Hundreds of admitted students, both prospective and already committed, will be welcomed to Whitman this Saturday for Admitted Students Day 2015. The day will include opportunities for students to sample classes, tour the campus and attend various informations sessions.
The month of April is crucial for college admissions officers as they aim to fill next year’s class. Director of Admissions Adam Miller emphasized the importance of a campus visit, in addition to financial aid, as a deciding factor for students and their families.
“Saturday is a really big day,” said Miller. “We’re going to have nearly 400 people on campus who are coming because they like Whitman enough to have invested a few hundred dollars and a day or two of their time to come out and see us. We really work hard to honor that commitment that families bring to us.”
This year has been the most selective year in the history of Whitman admissions. After approximately a 40 percent increase in applications last year, this year’s application increase of three percent means that still more applicants must be rejected.
In determining the number of students to admit, Miller explained several factors that must be taken into account. Included in these is what Miller referred to as the “Summer Melt” –– the number of enrolled students that later decide to take a gap year or are selected from the waitlist at another school.
“We want to have a number of enrolling students that’s higher than where we end up,” he said.
So far 169 students have committed to come to Whitman next fall. This number includes 14 who were admitted last year but deferred to take a gap year, 120 who applied early decision and a remaining 35 regular-decision applicants. The Office of Admission is hoping to get the number of students up to about 420. The office is waiting to receive responses from 80 percent of admitted students by May 1.
Miller emphasized that a student’s decision to attend Whitman is just as important as the decisions that admissions officers make.
“I can be excited about who we offered admission to, but will they choose us?” he said.
Among the students already committed to Whitman is Ben Limpich from Ventura, Calif. Limpich is president of his high school’s debate team and began rock climbing about a year ago.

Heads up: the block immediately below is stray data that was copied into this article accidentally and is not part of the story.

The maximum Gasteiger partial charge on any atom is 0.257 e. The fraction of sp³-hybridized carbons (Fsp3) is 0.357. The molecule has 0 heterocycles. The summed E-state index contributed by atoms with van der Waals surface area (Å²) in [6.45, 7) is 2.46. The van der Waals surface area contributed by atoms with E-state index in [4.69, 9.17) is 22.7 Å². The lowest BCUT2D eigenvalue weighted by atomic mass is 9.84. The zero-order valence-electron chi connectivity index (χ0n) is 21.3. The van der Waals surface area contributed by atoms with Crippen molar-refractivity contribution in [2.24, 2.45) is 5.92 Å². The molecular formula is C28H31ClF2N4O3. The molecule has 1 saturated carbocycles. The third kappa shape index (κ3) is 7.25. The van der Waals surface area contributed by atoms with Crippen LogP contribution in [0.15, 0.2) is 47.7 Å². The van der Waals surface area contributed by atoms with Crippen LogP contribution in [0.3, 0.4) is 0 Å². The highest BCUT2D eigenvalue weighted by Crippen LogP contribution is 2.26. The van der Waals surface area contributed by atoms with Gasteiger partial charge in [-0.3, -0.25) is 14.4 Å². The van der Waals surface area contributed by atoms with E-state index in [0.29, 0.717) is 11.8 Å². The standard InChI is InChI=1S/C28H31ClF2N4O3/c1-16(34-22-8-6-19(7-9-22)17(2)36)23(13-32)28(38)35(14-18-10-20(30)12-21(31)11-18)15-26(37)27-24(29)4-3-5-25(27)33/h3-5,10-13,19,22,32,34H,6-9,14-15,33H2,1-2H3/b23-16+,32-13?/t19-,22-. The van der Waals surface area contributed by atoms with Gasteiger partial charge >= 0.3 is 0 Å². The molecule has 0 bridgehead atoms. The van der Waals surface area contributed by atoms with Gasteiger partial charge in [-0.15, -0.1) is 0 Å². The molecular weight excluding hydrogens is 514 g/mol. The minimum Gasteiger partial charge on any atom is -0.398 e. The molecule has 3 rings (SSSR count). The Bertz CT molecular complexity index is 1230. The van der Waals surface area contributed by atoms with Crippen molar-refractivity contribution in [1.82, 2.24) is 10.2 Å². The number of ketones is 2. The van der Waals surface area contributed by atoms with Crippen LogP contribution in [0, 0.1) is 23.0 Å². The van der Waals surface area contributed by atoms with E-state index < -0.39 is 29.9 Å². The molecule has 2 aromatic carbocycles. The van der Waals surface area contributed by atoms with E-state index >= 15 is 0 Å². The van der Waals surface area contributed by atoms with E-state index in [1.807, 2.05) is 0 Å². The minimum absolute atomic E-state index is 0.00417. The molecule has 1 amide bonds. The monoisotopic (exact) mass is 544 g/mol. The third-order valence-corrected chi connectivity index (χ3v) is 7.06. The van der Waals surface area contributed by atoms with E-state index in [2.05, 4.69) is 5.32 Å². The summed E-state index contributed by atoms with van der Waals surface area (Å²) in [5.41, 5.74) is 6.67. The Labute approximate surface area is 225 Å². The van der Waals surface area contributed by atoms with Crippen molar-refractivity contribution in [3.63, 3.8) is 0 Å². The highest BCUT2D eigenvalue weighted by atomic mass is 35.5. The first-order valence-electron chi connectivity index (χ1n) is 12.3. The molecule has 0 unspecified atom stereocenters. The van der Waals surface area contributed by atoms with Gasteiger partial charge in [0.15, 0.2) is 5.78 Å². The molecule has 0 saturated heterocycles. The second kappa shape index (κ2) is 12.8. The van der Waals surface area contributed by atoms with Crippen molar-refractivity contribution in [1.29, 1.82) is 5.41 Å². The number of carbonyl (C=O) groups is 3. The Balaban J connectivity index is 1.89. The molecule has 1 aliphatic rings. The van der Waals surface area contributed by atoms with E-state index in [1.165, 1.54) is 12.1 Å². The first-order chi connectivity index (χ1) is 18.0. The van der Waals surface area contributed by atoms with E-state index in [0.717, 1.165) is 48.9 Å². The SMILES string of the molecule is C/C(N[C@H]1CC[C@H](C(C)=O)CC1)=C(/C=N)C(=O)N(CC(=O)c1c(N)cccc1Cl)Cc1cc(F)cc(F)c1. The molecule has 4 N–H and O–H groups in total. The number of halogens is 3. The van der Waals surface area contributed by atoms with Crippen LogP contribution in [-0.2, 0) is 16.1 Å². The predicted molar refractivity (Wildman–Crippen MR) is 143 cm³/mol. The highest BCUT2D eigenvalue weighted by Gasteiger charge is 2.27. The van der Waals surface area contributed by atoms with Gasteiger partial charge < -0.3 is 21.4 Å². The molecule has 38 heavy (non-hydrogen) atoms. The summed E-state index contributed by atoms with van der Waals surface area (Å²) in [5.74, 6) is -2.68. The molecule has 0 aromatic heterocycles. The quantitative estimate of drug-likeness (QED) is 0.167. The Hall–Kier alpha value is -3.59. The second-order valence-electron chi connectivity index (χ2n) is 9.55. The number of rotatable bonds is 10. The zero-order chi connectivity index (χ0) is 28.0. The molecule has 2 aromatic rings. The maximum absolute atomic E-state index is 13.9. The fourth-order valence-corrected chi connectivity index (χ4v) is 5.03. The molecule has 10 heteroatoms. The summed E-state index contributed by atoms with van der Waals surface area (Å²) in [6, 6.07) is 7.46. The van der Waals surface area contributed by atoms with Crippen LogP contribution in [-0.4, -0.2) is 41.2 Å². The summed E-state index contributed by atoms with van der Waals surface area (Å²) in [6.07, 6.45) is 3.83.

“It’s really the only sport I find that isn’t incredibly monotonous because its a puzzle combined with physical exertion,” he said.
Limpich cited the welcoming and laid back atmosphere of Whitman as a driving factor in his decision to attend. He also mentioned the appeal of different outdoor and recreational activities he could get involved in next year.
“Liberal arts colleges tend to blend together for me, but Whitman stood out in that it had intramural sports and this access to nature that was really emphasized,” he said.
Andrea Hood from Bellevue, Wash. is among the admitted students who applied for the first early-decision deadline. She was the second person to officially commit to the class of 2019. Though Hood initially hesitated to attend the same school as her brother, a current student, she is enthusiastic about this upcoming fall.
A prospective BBMB major, Hood was attracted to Whitman for its science programs, and she also hopes to minor in French. She is excited about getting involved with animal rights activism and spoken word poetry.
Having visited Whitman several times in the past, Hood was particularly attracted to the student culture and looks forward to the fruitful discussions she will have next year.
“People are more open to each others’ opinions,” she said. “There’s not much judgement happening here.”
Karissa Hampson from Vancouver, Wash. is looking forward to joining the cycling team and getting involved with GlobeMed next year. While small class sizes and academic opportunity were much of what attracted Hampson to Whitman, what first caught her attention while visiting was the beauty of the campus.
“One thing that really struck me about Whitman is just walking around and there was art everywhere,” She said.
Hampson was also struck by the positive atmosphere she felt at Whitman. She said she does not normally look too closely at college rankings, but Whitman’s quality of life ranking given by students stood out to her. She said her visit to Whitman reflected what she had read.
“Some campuses you walk around and everybody looks stressed; some campuses you walk around and everybody looks engaged or friendly.” she said. “Whitman was definitely the latter.”
Miller emphasized the importance of interactions with prospective students in the month of April.
“Every chance you get to have a positive interaction with a prospective student or parent and to show them the best of Whitman I think is an opportunity to help make Whitman a better place,” he said.